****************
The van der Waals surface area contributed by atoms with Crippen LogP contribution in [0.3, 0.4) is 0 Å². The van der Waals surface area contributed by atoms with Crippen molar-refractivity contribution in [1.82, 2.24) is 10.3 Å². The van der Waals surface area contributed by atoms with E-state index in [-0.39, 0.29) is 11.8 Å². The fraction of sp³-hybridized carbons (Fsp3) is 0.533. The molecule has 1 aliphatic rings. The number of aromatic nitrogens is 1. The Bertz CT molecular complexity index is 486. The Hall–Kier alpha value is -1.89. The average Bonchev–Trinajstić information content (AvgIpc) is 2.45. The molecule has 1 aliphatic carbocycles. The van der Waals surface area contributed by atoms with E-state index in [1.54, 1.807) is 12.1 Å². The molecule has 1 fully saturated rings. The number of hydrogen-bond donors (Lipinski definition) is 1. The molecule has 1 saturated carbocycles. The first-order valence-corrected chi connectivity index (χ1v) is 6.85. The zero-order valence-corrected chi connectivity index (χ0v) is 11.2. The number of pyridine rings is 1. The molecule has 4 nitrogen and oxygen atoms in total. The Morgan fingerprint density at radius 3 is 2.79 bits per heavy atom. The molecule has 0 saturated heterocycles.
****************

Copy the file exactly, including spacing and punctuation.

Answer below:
The van der Waals surface area contributed by atoms with Crippen LogP contribution in [0.3, 0.4) is 0 Å². The van der Waals surface area contributed by atoms with Crippen molar-refractivity contribution in [1.82, 2.24) is 10.3 Å². The van der Waals surface area contributed by atoms with E-state index in [-0.39, 0.29) is 11.8 Å². The fraction of sp³-hybridized carbons (Fsp3) is 0.533. The molecule has 1 aliphatic rings. The number of aromatic nitrogens is 1. The Bertz CT molecular complexity index is 486. The Hall–Kier alpha value is -1.89. The average Bonchev–Trinajstić information content (AvgIpc) is 2.45. The molecule has 1 aliphatic carbocycles. The van der Waals surface area contributed by atoms with E-state index in [1.54, 1.807) is 12.1 Å². The molecule has 1 fully saturated rings. The number of hydrogen-bond donors (Lipinski definition) is 1. The molecule has 1 saturated carbocycles. The first-order valence-corrected chi connectivity index (χ1v) is 6.85. The zero-order valence-corrected chi connectivity index (χ0v) is 11.2. The number of pyridine rings is 1. The molecule has 4 nitrogen and oxygen atoms in total. The Morgan fingerprint density at radius 3 is 2.79 bits per heavy atom. The molecule has 0 saturated heterocycles.